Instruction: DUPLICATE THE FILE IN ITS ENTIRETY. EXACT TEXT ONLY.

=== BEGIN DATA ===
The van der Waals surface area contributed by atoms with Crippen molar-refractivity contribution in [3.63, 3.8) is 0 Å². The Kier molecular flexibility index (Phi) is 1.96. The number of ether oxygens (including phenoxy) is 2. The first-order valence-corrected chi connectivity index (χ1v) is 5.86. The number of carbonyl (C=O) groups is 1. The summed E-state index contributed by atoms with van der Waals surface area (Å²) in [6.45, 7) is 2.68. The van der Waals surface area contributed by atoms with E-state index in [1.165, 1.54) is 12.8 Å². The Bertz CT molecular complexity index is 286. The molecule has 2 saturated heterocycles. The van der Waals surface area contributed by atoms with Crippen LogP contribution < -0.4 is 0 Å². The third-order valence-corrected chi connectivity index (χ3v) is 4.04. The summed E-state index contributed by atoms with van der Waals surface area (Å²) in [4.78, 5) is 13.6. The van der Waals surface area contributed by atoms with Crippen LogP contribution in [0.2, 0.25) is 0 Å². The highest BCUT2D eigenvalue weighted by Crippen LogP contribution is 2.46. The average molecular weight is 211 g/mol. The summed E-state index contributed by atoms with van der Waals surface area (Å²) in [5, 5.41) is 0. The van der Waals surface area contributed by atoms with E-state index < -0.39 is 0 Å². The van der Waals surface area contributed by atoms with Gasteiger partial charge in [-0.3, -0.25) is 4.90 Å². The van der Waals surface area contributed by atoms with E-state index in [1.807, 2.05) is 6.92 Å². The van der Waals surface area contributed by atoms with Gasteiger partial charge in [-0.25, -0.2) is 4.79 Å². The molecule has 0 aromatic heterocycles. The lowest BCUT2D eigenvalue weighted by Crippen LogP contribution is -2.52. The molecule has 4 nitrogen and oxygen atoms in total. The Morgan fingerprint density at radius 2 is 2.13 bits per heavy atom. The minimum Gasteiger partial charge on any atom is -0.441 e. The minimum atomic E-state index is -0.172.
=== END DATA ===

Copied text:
The van der Waals surface area contributed by atoms with Crippen molar-refractivity contribution in [3.63, 3.8) is 0 Å². The Kier molecular flexibility index (Phi) is 1.96. The number of ether oxygens (including phenoxy) is 2. The first-order valence-corrected chi connectivity index (χ1v) is 5.86. The number of carbonyl (C=O) groups is 1. The summed E-state index contributed by atoms with van der Waals surface area (Å²) in [6.45, 7) is 2.68. The van der Waals surface area contributed by atoms with E-state index in [1.165, 1.54) is 12.8 Å². The Bertz CT molecular complexity index is 286. The molecule has 2 saturated heterocycles. The van der Waals surface area contributed by atoms with Crippen LogP contribution < -0.4 is 0 Å². The third-order valence-corrected chi connectivity index (χ3v) is 4.04. The summed E-state index contributed by atoms with van der Waals surface area (Å²) in [4.78, 5) is 13.6. The van der Waals surface area contributed by atoms with Crippen LogP contribution in [0.2, 0.25) is 0 Å². The highest BCUT2D eigenvalue weighted by Crippen LogP contribution is 2.46. The average molecular weight is 211 g/mol. The summed E-state index contributed by atoms with van der Waals surface area (Å²) in [5, 5.41) is 0. The van der Waals surface area contributed by atoms with E-state index < -0.39 is 0 Å². The van der Waals surface area contributed by atoms with Gasteiger partial charge in [-0.3, -0.25) is 4.90 Å². The van der Waals surface area contributed by atoms with E-state index in [1.807, 2.05) is 6.92 Å². The van der Waals surface area contributed by atoms with Gasteiger partial charge in [-0.25, -0.2) is 4.79 Å². The molecule has 0 aromatic heterocycles. The lowest BCUT2D eigenvalue weighted by Crippen LogP contribution is -2.52. The molecule has 4 nitrogen and oxygen atoms in total. The Morgan fingerprint density at radius 2 is 2.13 bits per heavy atom. The minimum Gasteiger partial charge on any atom is -0.441 e. The minimum atomic E-state index is -0.172.